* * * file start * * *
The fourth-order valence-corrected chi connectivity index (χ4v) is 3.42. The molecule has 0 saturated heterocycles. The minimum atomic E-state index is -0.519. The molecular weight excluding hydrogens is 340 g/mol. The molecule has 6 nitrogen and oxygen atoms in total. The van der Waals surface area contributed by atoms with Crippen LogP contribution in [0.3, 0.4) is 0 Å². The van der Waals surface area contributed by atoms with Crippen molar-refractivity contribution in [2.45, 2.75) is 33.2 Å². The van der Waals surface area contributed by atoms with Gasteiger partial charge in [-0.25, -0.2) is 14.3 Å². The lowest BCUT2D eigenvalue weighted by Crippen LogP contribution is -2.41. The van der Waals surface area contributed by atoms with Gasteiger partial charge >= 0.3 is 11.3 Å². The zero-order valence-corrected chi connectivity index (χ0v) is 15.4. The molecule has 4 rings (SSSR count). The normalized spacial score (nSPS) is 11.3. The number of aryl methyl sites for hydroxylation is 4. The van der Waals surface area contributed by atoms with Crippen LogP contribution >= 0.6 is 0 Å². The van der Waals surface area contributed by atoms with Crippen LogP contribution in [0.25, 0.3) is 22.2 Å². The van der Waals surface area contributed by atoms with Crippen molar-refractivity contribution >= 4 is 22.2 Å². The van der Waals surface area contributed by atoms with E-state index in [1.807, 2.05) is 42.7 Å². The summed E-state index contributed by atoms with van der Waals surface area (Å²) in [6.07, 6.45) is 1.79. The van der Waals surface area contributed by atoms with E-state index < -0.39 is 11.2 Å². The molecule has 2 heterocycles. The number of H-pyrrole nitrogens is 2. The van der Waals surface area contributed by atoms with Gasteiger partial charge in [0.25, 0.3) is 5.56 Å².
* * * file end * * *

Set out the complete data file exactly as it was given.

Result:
The fourth-order valence-corrected chi connectivity index (χ4v) is 3.42. The molecule has 0 saturated heterocycles. The minimum atomic E-state index is -0.519. The molecular weight excluding hydrogens is 340 g/mol. The molecule has 6 nitrogen and oxygen atoms in total. The van der Waals surface area contributed by atoms with Crippen LogP contribution in [0.3, 0.4) is 0 Å². The van der Waals surface area contributed by atoms with Crippen molar-refractivity contribution in [2.45, 2.75) is 33.2 Å². The van der Waals surface area contributed by atoms with Gasteiger partial charge in [-0.25, -0.2) is 14.3 Å². The lowest BCUT2D eigenvalue weighted by Crippen LogP contribution is -2.41. The van der Waals surface area contributed by atoms with Gasteiger partial charge >= 0.3 is 11.3 Å². The zero-order valence-corrected chi connectivity index (χ0v) is 15.4. The molecule has 4 rings (SSSR count). The normalized spacial score (nSPS) is 11.3. The number of aryl methyl sites for hydroxylation is 4. The van der Waals surface area contributed by atoms with Crippen LogP contribution >= 0.6 is 0 Å². The van der Waals surface area contributed by atoms with Crippen LogP contribution in [0.25, 0.3) is 22.2 Å². The van der Waals surface area contributed by atoms with Crippen molar-refractivity contribution >= 4 is 22.2 Å². The van der Waals surface area contributed by atoms with E-state index in [1.807, 2.05) is 42.7 Å². The summed E-state index contributed by atoms with van der Waals surface area (Å²) in [6.07, 6.45) is 1.79. The van der Waals surface area contributed by atoms with E-state index < -0.39 is 11.2 Å². The molecule has 2 heterocycles. The number of H-pyrrole nitrogens is 2. The van der Waals surface area contributed by atoms with Gasteiger partial charge in [0.25, 0.3) is 5.56 Å².